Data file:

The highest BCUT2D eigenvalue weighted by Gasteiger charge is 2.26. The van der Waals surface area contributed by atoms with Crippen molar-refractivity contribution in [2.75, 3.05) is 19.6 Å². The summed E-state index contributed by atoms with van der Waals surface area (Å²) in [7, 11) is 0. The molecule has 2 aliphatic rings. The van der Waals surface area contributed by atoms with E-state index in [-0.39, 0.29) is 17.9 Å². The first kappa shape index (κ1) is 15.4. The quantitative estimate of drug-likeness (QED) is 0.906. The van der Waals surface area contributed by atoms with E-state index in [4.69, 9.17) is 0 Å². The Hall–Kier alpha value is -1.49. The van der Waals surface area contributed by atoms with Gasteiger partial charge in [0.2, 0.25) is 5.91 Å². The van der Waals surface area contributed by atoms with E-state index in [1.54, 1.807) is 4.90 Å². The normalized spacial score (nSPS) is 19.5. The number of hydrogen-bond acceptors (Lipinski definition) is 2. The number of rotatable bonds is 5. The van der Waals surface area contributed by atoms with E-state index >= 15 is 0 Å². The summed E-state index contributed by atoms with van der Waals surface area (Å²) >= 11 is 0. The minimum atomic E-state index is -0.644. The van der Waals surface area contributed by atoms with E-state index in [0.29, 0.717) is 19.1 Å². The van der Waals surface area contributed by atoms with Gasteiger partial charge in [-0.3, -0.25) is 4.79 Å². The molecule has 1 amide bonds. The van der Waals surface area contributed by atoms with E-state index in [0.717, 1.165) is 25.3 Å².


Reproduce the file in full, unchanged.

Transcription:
The highest BCUT2D eigenvalue weighted by Gasteiger charge is 2.26. The van der Waals surface area contributed by atoms with Crippen molar-refractivity contribution in [2.75, 3.05) is 19.6 Å². The summed E-state index contributed by atoms with van der Waals surface area (Å²) in [7, 11) is 0. The molecule has 2 aliphatic rings. The van der Waals surface area contributed by atoms with E-state index in [-0.39, 0.29) is 17.9 Å². The first kappa shape index (κ1) is 15.4. The quantitative estimate of drug-likeness (QED) is 0.906. The van der Waals surface area contributed by atoms with E-state index in [4.69, 9.17) is 0 Å². The Hall–Kier alpha value is -1.49. The van der Waals surface area contributed by atoms with Gasteiger partial charge in [0.2, 0.25) is 5.91 Å². The van der Waals surface area contributed by atoms with E-state index in [1.54, 1.807) is 4.90 Å². The normalized spacial score (nSPS) is 19.5. The number of hydrogen-bond acceptors (Lipinski definition) is 2. The number of rotatable bonds is 5. The van der Waals surface area contributed by atoms with E-state index >= 15 is 0 Å². The summed E-state index contributed by atoms with van der Waals surface area (Å²) >= 11 is 0. The minimum atomic E-state index is -0.644. The van der Waals surface area contributed by atoms with E-state index in [0.29, 0.717) is 19.1 Å². The van der Waals surface area contributed by atoms with Gasteiger partial charge in [-0.3, -0.25) is 4.79 Å². The molecule has 1 amide bonds. The van der Waals surface area contributed by atoms with E-state index in [0.717, 1.165) is 25.3 Å².